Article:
While there could be interest from overseas buyers, especially Chinese investors, Sussan would potentially fit with Noni B or Solomon Lew’s Premier Retail albeit Lew’s fashion brands are not as buoyant as the expanding Smiggle and Peter Alexander chains.

However another ‘this goes with that’ option could be a private equity play that would put together the stable Sussan group with the entire Specialty Fashion Group or, more specifically, the City Chic and Autograph brands.

The usual private equity playbook frequently involves acquisitions of two or more companies in a category that can be successfully integrated to generate synergies that boost the bottom line.

The big payoff for private equity is if it can restructure and revitalise businesses that are not trading to well, however, there can also be a handsome return if the investor can boost profitability by increasing the scale of the enterprise and maximising synergy benefits.

Private equity firms usually maintain an investment for around five years which could allow an opportunistic investment of fashion brands in the current market to capitalise on an upward swing in retail trading or on a resurgent share market appetite for retail stocks.

Milgrom’s private company has around 500 stores across the Sussan, Suzanne Grae and Sportsgirl brands.

The expected price tag for the business is estimated to be between $200 million and $400m but would be dependent on the health of the store network and the ability to exit underperforming stores that are dragging down profits.

The value of the Sussan Group could also be influenced by the ‘this goes with that options’ available and certainly City Chic and Autograph could be a relatively snug fit with Milgrom’s brands if they can be prised away from SFG.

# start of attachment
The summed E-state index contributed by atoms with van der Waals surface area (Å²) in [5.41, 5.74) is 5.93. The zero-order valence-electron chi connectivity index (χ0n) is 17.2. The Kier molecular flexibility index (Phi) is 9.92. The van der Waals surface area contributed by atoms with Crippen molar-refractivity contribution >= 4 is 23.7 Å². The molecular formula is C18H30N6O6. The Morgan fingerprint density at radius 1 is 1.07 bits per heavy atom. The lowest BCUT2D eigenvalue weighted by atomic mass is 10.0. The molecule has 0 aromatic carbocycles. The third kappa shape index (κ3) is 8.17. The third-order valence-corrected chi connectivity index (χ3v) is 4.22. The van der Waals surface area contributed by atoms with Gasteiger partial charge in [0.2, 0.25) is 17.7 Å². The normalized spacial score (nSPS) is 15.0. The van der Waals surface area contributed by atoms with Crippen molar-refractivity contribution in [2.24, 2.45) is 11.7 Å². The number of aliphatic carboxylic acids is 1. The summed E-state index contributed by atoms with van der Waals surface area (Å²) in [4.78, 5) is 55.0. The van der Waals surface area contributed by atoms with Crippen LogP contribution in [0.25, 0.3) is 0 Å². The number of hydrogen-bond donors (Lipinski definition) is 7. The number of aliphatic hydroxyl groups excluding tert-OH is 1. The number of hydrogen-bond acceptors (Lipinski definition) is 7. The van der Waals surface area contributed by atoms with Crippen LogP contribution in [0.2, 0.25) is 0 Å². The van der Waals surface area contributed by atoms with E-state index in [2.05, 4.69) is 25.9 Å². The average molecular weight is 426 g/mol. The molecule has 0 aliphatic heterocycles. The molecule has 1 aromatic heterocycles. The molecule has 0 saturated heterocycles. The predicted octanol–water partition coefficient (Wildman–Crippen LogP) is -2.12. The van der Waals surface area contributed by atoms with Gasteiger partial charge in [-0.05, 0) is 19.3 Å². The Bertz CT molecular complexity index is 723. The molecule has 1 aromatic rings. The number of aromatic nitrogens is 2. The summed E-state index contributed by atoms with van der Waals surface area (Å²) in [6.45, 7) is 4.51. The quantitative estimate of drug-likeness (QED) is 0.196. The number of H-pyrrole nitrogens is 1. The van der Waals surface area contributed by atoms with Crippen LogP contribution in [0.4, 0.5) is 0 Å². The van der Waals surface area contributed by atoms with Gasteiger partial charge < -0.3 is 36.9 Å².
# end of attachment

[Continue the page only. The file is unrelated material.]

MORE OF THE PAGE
The $100 million offer from Anchorage Capital Partners, which is presumably still on the table despite the missed deadline for a decision last week, would certainly assist SFG in its restructuring and potentially help fund early exits from locations with heavy losses.

However, that opportunity needs to be weighed against the value of those two brands in any recovery strategy for SFG.

As some shareholders in SFG have noted, it is hard to properly assess the $100 million offer for City Chic and Autograph because the retailer does not breakdown trading results for each brand.

Shareholders do see the Anchorage Capital Partners offer as proof of the value within SFG despite its current nadir.

Directors of the company have promised to keep shareholders informed on the progress of the business review but have noted that shareholder approval for the sale of parts of the business would not be required under corporate and bourse regulatory frameworks.

Never say never

While SFG is mulling over expressions of interest from prospective buyers, Myer shares reversed some of their recent losses after rumours circulated that David Jones was “running a ruler” over the department store group.

A merger of the two department store groups was a live prospect in 2013 when Myer approached David Jones’ board with a plan to boost flagging sales and earnings.

The plan was rejected by David Jones and scuttled the following year when the South African Woolworths company acquired David Jones.

Australian investors seem to maintain a faint hope of a life jacket involving a David Jones acquisition of the ever diminishing Myer, but their hopes would seem to be forlorn with the Woolworths parent company denying interest in a buyout.

While you can never say never, realistically a David Jones bid is most unlikely as Myer would require such a large amount of capital to fix at a time when David Jones still requires work in its own right to lift flagging results and the dubious value of buying an overblown store network that includes many clash sites.